She went to the door after the second ring of the bell, expecting her boyfriend, but instead she found a thin stick of a boy she didn't recognize. He was about twelve, thirteen at most, and pretty weird looking, with ghostly pale skin, white hair that hung past his hips, and shining red eyes. His tattered jeans and filthy tennis shoes seemed at odds with his crisp, new-looking southwestern print hoodie. He smiled as though he could see right through her, mumbling, "You look just like her," as he slowly trailed his gaze down her body.
She blocked the doorway, wondering what a child was doing out this late. "Was there an accident? You need a phone?"
"No. I'm here to visit your mother."
She leaned back inside and shouted up the stairs, "Mom! There's an albino kid here to see you!"
Her mother didn't answer. She trotted over to the bottom of the stairs and yelled louder, "Mom!" She glanced back at the kid, who stood in the doorway, studying her with that strange disconcerting smile on his face. Was he on something? Those glazed eyes and that freakishly intense, yet somehow dazed, expression on his face would seem to indicate yes.
But there was nothing to him. He didn't look strong enough to carry a twelve-pack of pop five yards. If he tried anything, she was sure she could take him. "Why are you standing there letting all the heat out?"
"I can't come in unless you invite me."
She scoffed in the back of her throat. "What are you a vampire or something?"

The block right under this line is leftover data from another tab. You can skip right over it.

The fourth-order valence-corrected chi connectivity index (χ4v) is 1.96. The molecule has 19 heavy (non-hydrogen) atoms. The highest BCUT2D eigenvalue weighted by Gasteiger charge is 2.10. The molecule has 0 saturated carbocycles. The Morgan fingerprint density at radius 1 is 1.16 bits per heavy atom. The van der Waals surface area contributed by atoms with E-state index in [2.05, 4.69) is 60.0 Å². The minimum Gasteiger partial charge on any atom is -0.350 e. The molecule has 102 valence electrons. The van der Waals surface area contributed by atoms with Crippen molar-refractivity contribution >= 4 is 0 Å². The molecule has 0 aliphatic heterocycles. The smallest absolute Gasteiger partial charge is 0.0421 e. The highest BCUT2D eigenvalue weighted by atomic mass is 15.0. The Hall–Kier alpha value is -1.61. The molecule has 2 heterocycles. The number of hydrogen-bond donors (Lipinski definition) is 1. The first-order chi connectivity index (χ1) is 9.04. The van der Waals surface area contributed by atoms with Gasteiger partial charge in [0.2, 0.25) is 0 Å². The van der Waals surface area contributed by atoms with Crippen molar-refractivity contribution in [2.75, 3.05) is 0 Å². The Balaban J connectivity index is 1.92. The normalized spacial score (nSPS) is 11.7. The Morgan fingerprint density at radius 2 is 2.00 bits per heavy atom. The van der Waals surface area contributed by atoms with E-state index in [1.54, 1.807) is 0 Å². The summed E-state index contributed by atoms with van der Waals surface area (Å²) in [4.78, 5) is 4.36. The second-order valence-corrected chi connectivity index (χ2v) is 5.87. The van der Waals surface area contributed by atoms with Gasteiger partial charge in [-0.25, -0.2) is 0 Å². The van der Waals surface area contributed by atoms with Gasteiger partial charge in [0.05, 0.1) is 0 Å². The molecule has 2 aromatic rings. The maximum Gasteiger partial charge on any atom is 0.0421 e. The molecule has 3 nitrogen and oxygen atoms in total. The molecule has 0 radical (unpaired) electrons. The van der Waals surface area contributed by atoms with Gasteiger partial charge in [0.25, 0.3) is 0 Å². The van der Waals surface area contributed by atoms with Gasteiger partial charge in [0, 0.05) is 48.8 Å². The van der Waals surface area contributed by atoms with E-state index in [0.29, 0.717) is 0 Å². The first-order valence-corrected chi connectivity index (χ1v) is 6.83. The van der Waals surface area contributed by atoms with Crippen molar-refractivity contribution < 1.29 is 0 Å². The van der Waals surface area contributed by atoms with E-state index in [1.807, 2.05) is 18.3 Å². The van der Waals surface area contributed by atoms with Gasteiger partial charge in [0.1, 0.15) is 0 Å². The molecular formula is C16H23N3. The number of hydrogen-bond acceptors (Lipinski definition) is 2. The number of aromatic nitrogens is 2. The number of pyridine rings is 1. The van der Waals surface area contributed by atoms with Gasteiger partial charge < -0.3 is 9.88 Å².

"Yes." He grinned. His teeth did look a little sharp.
Still, that was crazy. No, he was just some nut. Probably one of her mother's "special" students. "Whatever. Come in and close the door. My folks will freak if the heating bill is any higher this month." She turned again to the stairway. "Mom!"
She faced the kid again as the door clicked closed. He stood very still in the middle of the room, hands tucked into the large pocket on the front of the hoodie. She wished he'd stop smiling like that. It made her faintly queasy. She wished she hadn't let him in.
Finally her mother appeared at the top of the stairs. "What is it?"
The girl pointed at the freak. "This kid came to see you."
Her mother furrowed her brow for a moment, then her eyes widened. "Oh. My." She cleared her throat as she descended. "How have you been?"
"Surviving." There was a faint edge of amusement to the boy's voice. "You?"
"Fine." She looked at her daughter. "Weren't you going to the midnight movie?"
"My ride's not here yet."
"Why don't you wait outside?" Her mother sounded faintly anxious, underneath a failed attempt to appear calm.
"Maybe I shouldn't leave you alone with . . ."
"We'll be fine. Go outside."
Lights flashed in the window, and a car pulled into the driveway.
Her mother smiled. "There he is. Go on."
The girl took her jacket from the middle peg of the rack. "Maybe I should skip the movie . . ."
Her mother shooed her with both hands. "Go on. Don't keep him waiting."
"Will you be here when I get back?" She really wished her other mom wasn't out of town tonight.